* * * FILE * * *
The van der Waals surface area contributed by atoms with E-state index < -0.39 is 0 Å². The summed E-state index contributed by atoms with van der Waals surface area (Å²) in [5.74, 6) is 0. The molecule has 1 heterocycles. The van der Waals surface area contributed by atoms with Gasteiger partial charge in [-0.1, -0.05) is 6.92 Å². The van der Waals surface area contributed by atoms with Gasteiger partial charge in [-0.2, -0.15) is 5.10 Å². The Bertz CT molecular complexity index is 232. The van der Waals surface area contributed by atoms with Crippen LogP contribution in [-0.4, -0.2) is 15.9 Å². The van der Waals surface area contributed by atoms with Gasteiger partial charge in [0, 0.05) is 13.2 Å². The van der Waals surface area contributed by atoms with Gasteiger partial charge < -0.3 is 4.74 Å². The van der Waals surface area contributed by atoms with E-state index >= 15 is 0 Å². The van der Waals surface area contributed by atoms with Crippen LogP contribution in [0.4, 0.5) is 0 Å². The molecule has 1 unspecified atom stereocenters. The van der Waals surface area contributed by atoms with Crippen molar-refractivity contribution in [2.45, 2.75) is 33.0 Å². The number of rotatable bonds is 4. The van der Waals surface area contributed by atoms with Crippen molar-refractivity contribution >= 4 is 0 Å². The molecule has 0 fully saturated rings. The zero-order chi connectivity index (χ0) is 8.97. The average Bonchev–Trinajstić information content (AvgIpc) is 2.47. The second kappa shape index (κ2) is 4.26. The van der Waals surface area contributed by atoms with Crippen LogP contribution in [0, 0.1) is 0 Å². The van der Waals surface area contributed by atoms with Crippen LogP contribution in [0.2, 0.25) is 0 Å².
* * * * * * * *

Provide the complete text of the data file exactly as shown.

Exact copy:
The van der Waals surface area contributed by atoms with E-state index < -0.39 is 0 Å². The summed E-state index contributed by atoms with van der Waals surface area (Å²) in [5.74, 6) is 0. The molecule has 1 heterocycles. The van der Waals surface area contributed by atoms with Gasteiger partial charge in [-0.1, -0.05) is 6.92 Å². The van der Waals surface area contributed by atoms with Gasteiger partial charge in [-0.2, -0.15) is 5.10 Å². The Bertz CT molecular complexity index is 232. The van der Waals surface area contributed by atoms with Crippen LogP contribution in [-0.4, -0.2) is 15.9 Å². The van der Waals surface area contributed by atoms with Gasteiger partial charge in [0, 0.05) is 13.2 Å². The van der Waals surface area contributed by atoms with Gasteiger partial charge < -0.3 is 4.74 Å². The van der Waals surface area contributed by atoms with E-state index >= 15 is 0 Å². The van der Waals surface area contributed by atoms with Crippen LogP contribution in [0.4, 0.5) is 0 Å². The molecule has 1 unspecified atom stereocenters. The van der Waals surface area contributed by atoms with Crippen molar-refractivity contribution in [2.45, 2.75) is 33.0 Å². The number of rotatable bonds is 4. The van der Waals surface area contributed by atoms with Crippen molar-refractivity contribution >= 4 is 0 Å². The molecule has 0 fully saturated rings. The zero-order chi connectivity index (χ0) is 8.97. The average Bonchev–Trinajstić information content (AvgIpc) is 2.47. The second kappa shape index (κ2) is 4.26. The van der Waals surface area contributed by atoms with Crippen LogP contribution in [0, 0.1) is 0 Å². The van der Waals surface area contributed by atoms with Crippen LogP contribution in [0.2, 0.25) is 0 Å².